I think the music will definitely speak
for itself. And you are going to be releasing it digitally, right?
the pre-orders have already started. You get the one song now. The actual
release date is August 2nd. That’s new for me, this gigantic
I know on the first one you played
everything except the drums, right? What did you play on this one?
the first one, I did all the guitar work; I had some guest musicians do some
solos and leads. I had a couple of different drummers. With this one, instead
of having to mail stuff out to other people, waiting for them to get into a studio
to play, waiting to get it back…I could see it dragging on forever. I had the
music all in my head, I can play bass, so I thought, let’s just get it done. I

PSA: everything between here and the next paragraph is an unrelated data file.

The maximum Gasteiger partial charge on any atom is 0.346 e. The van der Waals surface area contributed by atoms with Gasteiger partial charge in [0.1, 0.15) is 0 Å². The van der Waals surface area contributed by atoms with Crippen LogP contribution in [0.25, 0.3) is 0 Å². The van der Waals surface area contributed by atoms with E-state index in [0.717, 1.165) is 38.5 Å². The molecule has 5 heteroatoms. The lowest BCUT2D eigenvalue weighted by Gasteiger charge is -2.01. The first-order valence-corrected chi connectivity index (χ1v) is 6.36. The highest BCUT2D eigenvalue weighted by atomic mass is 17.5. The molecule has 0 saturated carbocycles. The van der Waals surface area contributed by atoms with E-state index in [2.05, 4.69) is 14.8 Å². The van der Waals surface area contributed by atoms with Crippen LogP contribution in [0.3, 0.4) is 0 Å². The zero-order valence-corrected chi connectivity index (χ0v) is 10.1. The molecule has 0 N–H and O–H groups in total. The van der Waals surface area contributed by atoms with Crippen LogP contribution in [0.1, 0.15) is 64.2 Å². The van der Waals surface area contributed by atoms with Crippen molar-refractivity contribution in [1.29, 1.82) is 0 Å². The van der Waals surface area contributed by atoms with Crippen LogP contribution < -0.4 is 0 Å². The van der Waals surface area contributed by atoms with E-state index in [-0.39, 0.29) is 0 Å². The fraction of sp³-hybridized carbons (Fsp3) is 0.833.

did all the solos too. Basically it was me and my drummer, Jim McCourt. I used
the same two singers, Dan Ortega and Paolo Velazquez. They got 5 songs each,
one they sung on together, “Forever is nothing.” They both sing in Spanish on
that one. There’s one instrumental. They got to pick out the ones they thought
fit them musically.
Is there any possibility that you might
get out and tour?
working on it. I’m talking to other bands, calling in favors, but I think what
will probably really help is when the album comes out. A lot of the agencies I
spoke to that said, “I’m a big fan of your old stuff” might come around. I’d
love to do a festival or a cruise.
Is there any guitarist out there right
now that you follow or admire?
are tons of great guitar players, tons of players better than me. I learned